Shelagh Rogers receives the Symons Medal


Shelagh Rogers’ career at the CBC dates back decades. (Submitted by Confederation Center of the Arts)

Veteran CBC host Shelagh Rogers received the annual Symons Medal, which recognizes a person who has made an outstanding contribution to Canadian life.

The Symons Medal is named after Professor Thomas H. B. Symons, founding president of Trent University and a member of the Board of Trustees and long-time supporter of the Confederation Center of the Arts. First awarded in 2004, recipients include David Suzuki, Prince Charles, Murray Sinclair and Mary Simon.

One of the features of the award is a lecture presented at the Confederation Center in Charlottetown. Rogers will present his lecture on October 13.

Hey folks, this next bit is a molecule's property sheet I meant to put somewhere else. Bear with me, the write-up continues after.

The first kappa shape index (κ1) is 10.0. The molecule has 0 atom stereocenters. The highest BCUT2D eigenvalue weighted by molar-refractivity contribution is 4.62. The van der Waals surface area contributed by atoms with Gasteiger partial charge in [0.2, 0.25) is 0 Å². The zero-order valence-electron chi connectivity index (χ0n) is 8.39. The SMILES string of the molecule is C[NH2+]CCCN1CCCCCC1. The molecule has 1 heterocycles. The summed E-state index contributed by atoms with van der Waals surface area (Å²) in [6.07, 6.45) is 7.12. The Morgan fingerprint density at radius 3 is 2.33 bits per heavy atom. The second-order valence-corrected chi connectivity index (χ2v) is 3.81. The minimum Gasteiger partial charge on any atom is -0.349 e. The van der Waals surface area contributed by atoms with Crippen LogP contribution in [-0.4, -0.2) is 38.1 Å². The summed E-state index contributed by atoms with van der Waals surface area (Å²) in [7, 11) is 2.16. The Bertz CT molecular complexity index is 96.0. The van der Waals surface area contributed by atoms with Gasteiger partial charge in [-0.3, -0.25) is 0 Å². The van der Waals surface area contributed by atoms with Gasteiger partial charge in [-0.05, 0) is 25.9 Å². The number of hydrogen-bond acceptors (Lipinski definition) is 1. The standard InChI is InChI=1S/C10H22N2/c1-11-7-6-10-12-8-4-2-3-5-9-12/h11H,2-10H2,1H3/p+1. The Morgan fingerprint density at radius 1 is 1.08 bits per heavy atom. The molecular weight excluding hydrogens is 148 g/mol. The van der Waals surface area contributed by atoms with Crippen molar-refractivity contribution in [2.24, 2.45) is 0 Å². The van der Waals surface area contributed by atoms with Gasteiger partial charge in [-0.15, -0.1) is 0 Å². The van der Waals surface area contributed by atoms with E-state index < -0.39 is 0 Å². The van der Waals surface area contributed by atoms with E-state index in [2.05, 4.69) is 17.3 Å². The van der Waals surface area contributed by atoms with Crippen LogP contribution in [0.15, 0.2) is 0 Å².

In addition to her long career at the CBC, Rogers has been recognized for her work advocating for adult literacy, her promotion of truth and reconciliation with Indigenous peoples, and for her fight against the stigma of mental illness by sharing the story of her own depression.

“She is one of the nation’s most beloved storytellers, and her advocacy work has had a monumental impact on our country,” Robert Sear, co-chair of the Symons Medal Committee, said in a press release.

The medal presentation and conference are intended to provide a national platform for a distinguished Canadian to discuss the current state of the nation, its shared histories and perspectives.

Tickets for the conference are free, but those interested are asked to book in advance. The conference will also be broadcast live.